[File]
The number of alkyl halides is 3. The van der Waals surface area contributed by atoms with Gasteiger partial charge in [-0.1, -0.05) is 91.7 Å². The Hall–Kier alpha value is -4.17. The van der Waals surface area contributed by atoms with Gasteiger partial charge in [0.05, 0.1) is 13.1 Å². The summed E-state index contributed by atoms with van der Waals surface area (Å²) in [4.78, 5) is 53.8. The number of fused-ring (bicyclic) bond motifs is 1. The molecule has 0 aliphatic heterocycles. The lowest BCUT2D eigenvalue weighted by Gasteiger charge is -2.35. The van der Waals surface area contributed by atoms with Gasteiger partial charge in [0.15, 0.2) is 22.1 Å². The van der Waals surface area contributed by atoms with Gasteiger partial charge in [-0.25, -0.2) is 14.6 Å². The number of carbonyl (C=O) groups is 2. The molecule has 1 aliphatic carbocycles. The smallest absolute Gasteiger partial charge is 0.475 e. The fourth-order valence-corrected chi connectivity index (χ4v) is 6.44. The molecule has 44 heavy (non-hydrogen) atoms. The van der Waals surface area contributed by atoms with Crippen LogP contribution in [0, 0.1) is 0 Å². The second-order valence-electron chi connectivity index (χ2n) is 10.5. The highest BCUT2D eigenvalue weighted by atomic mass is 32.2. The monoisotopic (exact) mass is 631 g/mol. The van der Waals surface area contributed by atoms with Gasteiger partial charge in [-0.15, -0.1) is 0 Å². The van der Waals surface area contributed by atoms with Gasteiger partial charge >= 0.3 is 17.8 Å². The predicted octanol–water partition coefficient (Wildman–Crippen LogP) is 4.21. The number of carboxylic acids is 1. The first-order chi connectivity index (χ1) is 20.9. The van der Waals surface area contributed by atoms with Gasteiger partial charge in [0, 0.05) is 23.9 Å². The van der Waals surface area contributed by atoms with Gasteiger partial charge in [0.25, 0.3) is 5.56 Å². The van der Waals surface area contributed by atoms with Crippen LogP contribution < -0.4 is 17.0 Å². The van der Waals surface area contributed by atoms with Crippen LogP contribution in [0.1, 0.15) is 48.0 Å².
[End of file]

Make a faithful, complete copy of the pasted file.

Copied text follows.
The number of alkyl halides is 3. The van der Waals surface area contributed by atoms with Gasteiger partial charge in [-0.1, -0.05) is 91.7 Å². The Hall–Kier alpha value is -4.17. The van der Waals surface area contributed by atoms with Gasteiger partial charge in [0.05, 0.1) is 13.1 Å². The summed E-state index contributed by atoms with van der Waals surface area (Å²) in [4.78, 5) is 53.8. The number of fused-ring (bicyclic) bond motifs is 1. The molecule has 0 aliphatic heterocycles. The lowest BCUT2D eigenvalue weighted by Gasteiger charge is -2.35. The van der Waals surface area contributed by atoms with Gasteiger partial charge in [0.15, 0.2) is 22.1 Å². The van der Waals surface area contributed by atoms with Gasteiger partial charge in [-0.25, -0.2) is 14.6 Å². The number of carbonyl (C=O) groups is 2. The molecule has 1 aliphatic carbocycles. The smallest absolute Gasteiger partial charge is 0.475 e. The fourth-order valence-corrected chi connectivity index (χ4v) is 6.44. The molecule has 44 heavy (non-hydrogen) atoms. The van der Waals surface area contributed by atoms with Crippen LogP contribution in [0, 0.1) is 0 Å². The second-order valence-electron chi connectivity index (χ2n) is 10.5. The highest BCUT2D eigenvalue weighted by atomic mass is 32.2. The monoisotopic (exact) mass is 631 g/mol. The van der Waals surface area contributed by atoms with Gasteiger partial charge in [-0.15, -0.1) is 0 Å². The van der Waals surface area contributed by atoms with Gasteiger partial charge >= 0.3 is 17.8 Å². The predicted octanol–water partition coefficient (Wildman–Crippen LogP) is 4.21. The number of carboxylic acids is 1. The first-order chi connectivity index (χ1) is 20.9. The van der Waals surface area contributed by atoms with Gasteiger partial charge in [0, 0.05) is 23.9 Å². The van der Waals surface area contributed by atoms with Gasteiger partial charge in [0.25, 0.3) is 5.56 Å². The van der Waals surface area contributed by atoms with Crippen LogP contribution < -0.4 is 17.0 Å². The van der Waals surface area contributed by atoms with Crippen LogP contribution in [0.1, 0.15) is 48.0 Å².